What Are Those Black Streaks On Your Shingles?

Are you noticing black streaks appearing on your shingles? They might look like they are "running" down the roof. These streaks are unattractive, but luckily, they have a pretty simple explanation -- they're caused by algae! Here's some helpful advice for getting rid of the algae and associated streaks and then keeping it from coming back.

Getting Rid of Algae

Though there are commercial cleaners made for removing algae from the roof, you can also use a simple mixture of bleach and water for this purpose. Fill a large, 5-gallon bucket almost all of the way up with warm water. Then, add about 5 cups of bleach to the bucket, and stir it well. Fill a large, heavy-duty spray bottle with this mixture, and then climb up onto the roof.

Start at the top of your roof and work your way down. Spray the shingles with the bleach water, making sure you apply enough to completely dampen the shingles. Refill your spray bottle as needed, and keep on spraying until the whole roof is soaked.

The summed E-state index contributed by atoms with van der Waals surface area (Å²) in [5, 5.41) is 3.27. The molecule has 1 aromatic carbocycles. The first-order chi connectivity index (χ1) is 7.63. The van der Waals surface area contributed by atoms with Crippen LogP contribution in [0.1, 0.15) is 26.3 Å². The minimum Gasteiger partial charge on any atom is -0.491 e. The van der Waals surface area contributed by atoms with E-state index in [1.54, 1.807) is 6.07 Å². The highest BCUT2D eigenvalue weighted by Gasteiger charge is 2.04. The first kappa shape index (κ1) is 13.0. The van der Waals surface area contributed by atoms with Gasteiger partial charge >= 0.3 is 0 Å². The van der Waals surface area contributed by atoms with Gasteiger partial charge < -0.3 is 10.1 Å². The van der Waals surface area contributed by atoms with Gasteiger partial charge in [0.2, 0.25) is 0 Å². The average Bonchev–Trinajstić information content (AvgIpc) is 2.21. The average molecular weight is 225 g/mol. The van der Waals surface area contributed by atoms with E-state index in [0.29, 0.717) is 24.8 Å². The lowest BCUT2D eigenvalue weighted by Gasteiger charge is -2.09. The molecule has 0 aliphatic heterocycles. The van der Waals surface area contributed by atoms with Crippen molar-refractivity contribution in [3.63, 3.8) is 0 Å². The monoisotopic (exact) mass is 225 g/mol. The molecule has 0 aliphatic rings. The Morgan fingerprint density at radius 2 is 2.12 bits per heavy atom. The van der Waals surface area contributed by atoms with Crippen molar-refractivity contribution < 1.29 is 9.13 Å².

There's no need to rinse the bleach off the roof -- it will slowly evaporate on its own. It should kill the algae rather quickly, though it may not remove all of the streaks. To get rid of the streaks, you can scrub the roof with a long-handled broom dipped in plain water a few days down the road.

Keeping Algae from Growing Back

Algae needs two conditions to thrive: moisture and shade. To keep the algae from coming back, be sure to have any trees that are overhanging the roof trimmed back. This way, your roof will dry off quickly after a rain storm, and the sun will reach it more easily.

If there's no way to "unshade" your roof -- such as if your home is placed next to a taller building -- you'll have to turn to other measures to keep the algae from returning. You can have your roofing contractor install zinc or copper strips along the peak of the roof. Whenever it rains, the water will rinse metal ions down over the shingles, and this will deter algae growth. They can also replace your shingles with special, algae-resistant shingles with built-in copper granules.

If climbing up on your roof to fight algae sounds dangerous or like too much work, then contact a roofing company, such as Allen Roofing & Construction Inc. Many offer algae removal services and may even be able to do this on the same day that they install your copper or zinc strips.